this (en­ti­tled) life

The Weekend Australian - Review - - Lifelines - Jean-marie Men­zie

I HATE my own kind. I am a 39-year-old woman who has no job to go out to. My chil­dren are all in pri­vate schools and I go to the gym three times a week, which re­sults in drop­ping off or pick­ing up chil­dren in all-black sports cloth­ing.

I drive a four-wheel-drive that has never seen a coun­try road, let alone mud. I have the time to lunch when I wish to with my like-lifed friends and time to look up recipes each day to cook each night that have the cor­rect mix of pro­tein, car­bo­hy­drate and greens. When the kids come home from school I ask them about their day while sip­ping a cheeky pinot I found at the dar­ling new wine store that just opened up.

What sets me apart from the rest of the women lined up at the school-pick up in their Audis and Mercedes and BMWs? Ar­ro­gance. I’m not them. ‘‘I’m still Jeanie from the block!’’

My mother raised seven chil­dren alone. In houses that had no more than three bed­rooms and one bath­room. She put us all through Catholic school. She drove a tiny old car that dou­bled as a garbage dump.

How­ever, there was al­ways a meal on the ta­ble. In fact, two dif­fer­ent meals, as my older broth­ers still ate like it was 1947 and white bread and chops and eggs were their sta­ple. She saved the brown rice and skim milk for her less fussy girls.

The woman could spread a 1.5kg lamb roast at Easter through­out her ex­tended fam­ily, with no one left feel­ing hun­gry. Ex­cept me, be­ing the youngest, whom she com­pletely for­got to feed one year. Not for a year. Just once. One Easter. When she was feed­ing 30 oth­ers. I don’t let her for­get it.

She rarely turned up to our sport. Never did tuck shop. Never did the parish priest’s wash­ing. (Why any­one would do that is be­yond me. What­ever parish chick was do­ing that must have re­ally sinned.) She didn’t need to be ‘‘seen’’ any­where.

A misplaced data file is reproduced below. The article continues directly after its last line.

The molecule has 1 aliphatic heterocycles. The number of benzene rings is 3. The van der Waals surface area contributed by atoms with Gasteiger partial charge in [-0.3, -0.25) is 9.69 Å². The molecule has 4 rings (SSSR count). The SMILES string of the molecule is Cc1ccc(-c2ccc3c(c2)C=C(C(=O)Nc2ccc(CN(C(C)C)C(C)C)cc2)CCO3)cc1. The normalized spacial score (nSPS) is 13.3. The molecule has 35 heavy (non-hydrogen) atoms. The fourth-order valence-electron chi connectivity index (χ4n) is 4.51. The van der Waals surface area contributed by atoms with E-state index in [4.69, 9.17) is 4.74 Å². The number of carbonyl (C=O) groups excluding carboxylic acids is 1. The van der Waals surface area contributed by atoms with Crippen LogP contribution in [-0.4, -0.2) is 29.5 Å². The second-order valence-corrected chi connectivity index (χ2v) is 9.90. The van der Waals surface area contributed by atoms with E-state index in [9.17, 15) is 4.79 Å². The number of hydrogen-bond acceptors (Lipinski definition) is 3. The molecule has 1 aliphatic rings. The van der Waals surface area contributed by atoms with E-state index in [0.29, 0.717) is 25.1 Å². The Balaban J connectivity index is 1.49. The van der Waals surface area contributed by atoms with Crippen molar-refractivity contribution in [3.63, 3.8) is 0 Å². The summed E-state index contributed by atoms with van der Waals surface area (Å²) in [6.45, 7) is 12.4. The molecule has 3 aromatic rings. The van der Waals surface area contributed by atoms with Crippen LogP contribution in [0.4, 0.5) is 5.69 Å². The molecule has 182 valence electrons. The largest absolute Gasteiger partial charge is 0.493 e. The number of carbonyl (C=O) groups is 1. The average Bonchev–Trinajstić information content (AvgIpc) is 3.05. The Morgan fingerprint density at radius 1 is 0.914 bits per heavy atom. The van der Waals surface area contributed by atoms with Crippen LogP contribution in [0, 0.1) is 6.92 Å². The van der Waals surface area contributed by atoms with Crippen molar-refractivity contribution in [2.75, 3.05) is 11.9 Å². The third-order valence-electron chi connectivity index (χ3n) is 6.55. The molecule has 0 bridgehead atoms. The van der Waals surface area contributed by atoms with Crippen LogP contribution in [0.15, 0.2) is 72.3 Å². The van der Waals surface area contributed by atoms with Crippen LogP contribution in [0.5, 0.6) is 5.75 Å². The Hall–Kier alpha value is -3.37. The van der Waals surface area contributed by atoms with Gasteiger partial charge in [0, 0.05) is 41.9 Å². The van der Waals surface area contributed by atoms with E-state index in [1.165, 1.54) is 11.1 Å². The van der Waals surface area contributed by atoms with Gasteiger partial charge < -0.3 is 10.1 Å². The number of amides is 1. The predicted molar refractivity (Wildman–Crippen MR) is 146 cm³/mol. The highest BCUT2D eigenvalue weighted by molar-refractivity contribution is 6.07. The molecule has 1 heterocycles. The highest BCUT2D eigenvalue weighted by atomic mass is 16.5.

She had a best friend who ful­filled the role of ‘‘per­son I can swear about my chil­dren to’’. In fact, she said ‘‘shit’’ only once. In 1987. Must have been a tough week. And we were dread­ful chil­dren. Well, I wasn’t, but the oth­ers were. I can’t even go into what they got up to as teenagers and young adults. Yet she still speaks to us all and just smirks when we lament our chil­dren’s mis­deeds.

So, I won­der, is she jeal­ous? Does she look at us all swan­ning around like we are just about to do some­thing fab­u­lous in our fab­u­lous houses with our fab­u­lous fam­i­lies and think, ‘‘If only’’?

Hell no! She is about to turn 78 and lives the life she loves. She goes to watch the films she wants. Dines at beau­ti­ful restau­rants. Trav­els, sees con­certs and goes to gal­leries. She vis­its us all when she wants. I look at her and think this woman looks happy in her­self. She’s con­tent in her own skin. She epit­o­mises el­e­gance and grace with a down-to-earth un­der­tone.

Per­haps ‘‘Jeanie from the block’’ could do with think­ing about her mum’s mother­ing ex­pe­ri­ence at the same age next time she worries that it may be an­other six months be­fore we can get din­ing chairs for the fab­u­lous new over­sized French provin­cial ta­ble on which she serves the fam­ily home­made pear and pro­sciutto pizza. And to think Mum didn’t even need a shiny black 4WD or Ly­cra to get her to this ex­cel­lent place in her world.

PS: She can still scare the word she said in 1987 out of us all with just one dis­ap­pointed glare.

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